Live Broadcasting – Insights to Audience Emotion

When presenting to an audience we all like to see bums on chairs in front of us, as we can see the expressions of the people as they listen and yes, a few sleep, several yawn and wonder why they came. It’s a good indication of them showing interest or not. The presenter can gather unlimited direct data to change the pace or bring a little humour to perk people up. Well we hope so as nothing worst that a presenter reading PPT slides and lots of monotonous speak.

When sitting on the side-line in so many events running the production you notice all the traits of the audience and the presenter. However, an online broadcast of the event to the audience brings in a different set of issues. Using live webcasting the great thing is you can see how many participants there are, but you cannot see their emotion. Allowing questions is a good start as you gather an initial feel from how they are asked, like the employee trying to make a point and not accepting, the awkward question on redundancies or how the management should really run the company.

We always love free speech as this builds the audiences view on how the presenter is delivering the information. This data adds live insight to the presenter to drive the right level of messages out to the audience.

During the live presentation most normally 30-45 minutes, any longer on a broadcast and you see the slowly decreasing death curve of the event as people turn off, measuring the audience emotion would ensure changing the speaking tone and narrative along with the audience feeling thus keeping in-tune with your audience building greater interaction and response from them.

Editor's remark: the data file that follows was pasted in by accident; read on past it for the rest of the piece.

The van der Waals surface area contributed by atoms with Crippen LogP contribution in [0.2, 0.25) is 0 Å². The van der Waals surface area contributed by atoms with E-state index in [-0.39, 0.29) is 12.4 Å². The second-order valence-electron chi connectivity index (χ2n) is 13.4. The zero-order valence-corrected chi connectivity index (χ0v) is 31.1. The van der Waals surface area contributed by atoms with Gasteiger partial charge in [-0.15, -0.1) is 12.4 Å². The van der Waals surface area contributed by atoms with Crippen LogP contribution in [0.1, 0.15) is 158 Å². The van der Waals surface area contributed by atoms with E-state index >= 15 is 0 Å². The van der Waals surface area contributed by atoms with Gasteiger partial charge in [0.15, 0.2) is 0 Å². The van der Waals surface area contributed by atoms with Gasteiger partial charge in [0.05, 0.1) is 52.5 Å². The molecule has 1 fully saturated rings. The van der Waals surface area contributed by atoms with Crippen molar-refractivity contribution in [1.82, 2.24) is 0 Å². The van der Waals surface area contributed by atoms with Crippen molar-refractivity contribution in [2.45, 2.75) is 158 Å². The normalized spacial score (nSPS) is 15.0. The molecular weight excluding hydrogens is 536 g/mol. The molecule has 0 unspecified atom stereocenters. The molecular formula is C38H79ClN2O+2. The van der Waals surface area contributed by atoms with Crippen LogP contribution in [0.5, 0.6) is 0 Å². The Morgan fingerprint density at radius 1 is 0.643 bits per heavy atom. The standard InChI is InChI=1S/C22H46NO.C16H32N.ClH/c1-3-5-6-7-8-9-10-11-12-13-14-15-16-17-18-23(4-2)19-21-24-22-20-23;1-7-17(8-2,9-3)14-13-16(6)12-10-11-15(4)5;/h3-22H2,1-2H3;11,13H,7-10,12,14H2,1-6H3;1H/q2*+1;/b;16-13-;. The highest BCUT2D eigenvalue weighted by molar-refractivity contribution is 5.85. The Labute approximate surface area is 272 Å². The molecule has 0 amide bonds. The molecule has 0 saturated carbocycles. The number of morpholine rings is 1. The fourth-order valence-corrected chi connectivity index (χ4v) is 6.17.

An engaged interactive audience is worth 100% more than the ones that joined from being curious or expected the usual blub. The more the audience can interact and feel they can change the course of the live broadcast the longer they will engage, will leave feeling they have received an event of usefulness for their time given and most likely want to come back for more.

The added benefit is that the on-demand version available after the broadcast is now tailored to fit the follow up audience and help drive them to attend the next live broadcast.

So how do we do this, a good start is experimenting with Microsoft Skype Media Broadcast. Why Microsoft well most likely its already integrated in your Office365 enterprise services. For small businesses if you don’t already have Microsoft Enterprise then certainly worth considering as it’s incredibly low price and has the broadcast feature included for up to 10,000 people internal or external.

If you used Skype for Business already then you know it’s like the many tools out there for handling conferences. Skype Media Broadcast is the added-on functionality for turning the Skype Meeting into a broadcast platform with multiple presenters, PowerPoint and video. As it stands it’s good for the job, however its format can be adjusted to enhance the system for greater experiences. You can ask me direct about the how-to.